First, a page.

The unexpected intersection of rhyolitic magma and retrieval of quenched glass particles at the Iceland Deep Drilling Project-1 geothermal well in 2009 at Krafla, Iceland, provide unprecedented opportunities to characterize the genesis, storage, and behavior of subsurface silicic magma. In this study, we analyzed the complete time series of glass particles retrieved after magma was intersected, in terms of distribution, chemistry, and vesicle textures.
Detailed analysis of the particles revealed them to represent bimodal rhyolitic magma compositions and textures. Early-retrieved clear vesicular glass has higher SiO2, crystal, and vesicle contents than later-retrieved dense brown glass. The vesicle size and distribution of the brown glass also reveal several vesicle populations. The glass particles vary in δD from −120‰ to −80‰ and have dissolved water contents spanning 1.3−2 wt%, although the majority of glass particles exhibit a narrower range. Vesicular textures indicate that volatile overpressure release predominantly occurred prior to late-stage magma ascent, and we infer that vesiculation occurred in response to drilling-induced decompression. The textures and chemistry of the rhyolitic glasses are consistent with variable partial melting of host felsite. The drilling recovery sequence indicates that the clear magma (lower degree partial melt) overlays the brown magma (higher degree partial melt). The isotopes and water species support high temperature hydration of these partial melts by a mixed meteoric and magmatic composition fluid. The textural evidence for partial melting and lack of crystallization imply that magma production is ongoing, and the growing magma body thus has a high potential for geothermal energy extraction.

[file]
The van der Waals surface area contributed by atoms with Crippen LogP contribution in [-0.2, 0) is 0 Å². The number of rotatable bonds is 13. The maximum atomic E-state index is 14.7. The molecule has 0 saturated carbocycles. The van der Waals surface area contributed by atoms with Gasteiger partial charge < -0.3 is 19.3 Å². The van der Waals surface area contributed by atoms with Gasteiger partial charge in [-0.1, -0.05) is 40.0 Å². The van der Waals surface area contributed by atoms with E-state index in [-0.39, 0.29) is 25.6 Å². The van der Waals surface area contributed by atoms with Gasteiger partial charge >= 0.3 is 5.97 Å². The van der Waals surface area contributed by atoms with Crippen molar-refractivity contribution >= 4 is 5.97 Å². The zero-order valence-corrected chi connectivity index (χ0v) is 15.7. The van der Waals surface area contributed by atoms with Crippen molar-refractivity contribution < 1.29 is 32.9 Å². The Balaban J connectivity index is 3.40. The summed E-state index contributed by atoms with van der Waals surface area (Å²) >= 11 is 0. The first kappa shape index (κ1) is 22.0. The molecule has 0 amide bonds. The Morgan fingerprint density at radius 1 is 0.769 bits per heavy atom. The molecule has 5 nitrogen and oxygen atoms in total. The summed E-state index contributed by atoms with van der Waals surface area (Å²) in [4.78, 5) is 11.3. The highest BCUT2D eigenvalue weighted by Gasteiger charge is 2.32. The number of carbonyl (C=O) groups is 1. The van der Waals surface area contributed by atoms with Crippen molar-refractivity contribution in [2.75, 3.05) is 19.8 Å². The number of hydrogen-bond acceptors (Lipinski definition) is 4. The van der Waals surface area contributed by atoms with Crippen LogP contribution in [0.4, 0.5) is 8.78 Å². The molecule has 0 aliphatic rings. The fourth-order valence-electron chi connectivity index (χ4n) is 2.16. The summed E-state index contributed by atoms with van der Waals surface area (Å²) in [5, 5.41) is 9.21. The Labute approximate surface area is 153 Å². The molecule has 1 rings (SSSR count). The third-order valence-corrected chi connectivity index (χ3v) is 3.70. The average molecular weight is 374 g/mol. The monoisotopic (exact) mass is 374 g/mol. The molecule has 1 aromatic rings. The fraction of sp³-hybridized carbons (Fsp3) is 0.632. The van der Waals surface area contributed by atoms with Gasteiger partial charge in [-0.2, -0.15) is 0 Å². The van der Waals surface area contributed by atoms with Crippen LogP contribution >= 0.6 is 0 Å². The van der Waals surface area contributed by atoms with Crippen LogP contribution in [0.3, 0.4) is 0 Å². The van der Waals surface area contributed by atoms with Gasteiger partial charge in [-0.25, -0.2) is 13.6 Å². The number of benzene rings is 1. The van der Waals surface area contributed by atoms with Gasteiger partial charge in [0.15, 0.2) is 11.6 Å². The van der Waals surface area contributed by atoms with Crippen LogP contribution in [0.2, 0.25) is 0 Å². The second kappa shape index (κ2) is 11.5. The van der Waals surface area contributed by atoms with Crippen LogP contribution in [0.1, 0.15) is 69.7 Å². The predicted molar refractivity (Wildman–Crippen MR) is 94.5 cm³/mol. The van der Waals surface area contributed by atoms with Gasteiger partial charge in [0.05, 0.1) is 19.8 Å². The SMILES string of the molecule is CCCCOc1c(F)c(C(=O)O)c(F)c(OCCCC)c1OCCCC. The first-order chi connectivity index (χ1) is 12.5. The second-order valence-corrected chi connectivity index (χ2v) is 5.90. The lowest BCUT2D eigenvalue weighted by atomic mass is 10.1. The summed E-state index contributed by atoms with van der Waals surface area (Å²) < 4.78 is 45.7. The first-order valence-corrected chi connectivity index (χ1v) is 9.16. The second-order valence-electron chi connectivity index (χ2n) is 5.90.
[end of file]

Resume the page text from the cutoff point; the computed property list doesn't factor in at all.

In summary, transfer of heat and fluids into felsite triggered variable degrees of felsite partial melting and produced a hydrated rhyolite magma with chemical and textural heterogeneities that were then enhanced by drilling perturbations. Such partial melting could occur extensively in the crust above magma chambers, where complex intrusive systems can form and supply the heat and fluids required to re-melt the host rock. Our findings emphasize the need for higher resolution geophysical monitoring of restless calderas both for hazard assessment and geothermal prospecting. We also provide insight into how shallow silicic magma reacts to drilling, which could be key to future exploration of the use of magma bodies in geothermal energy.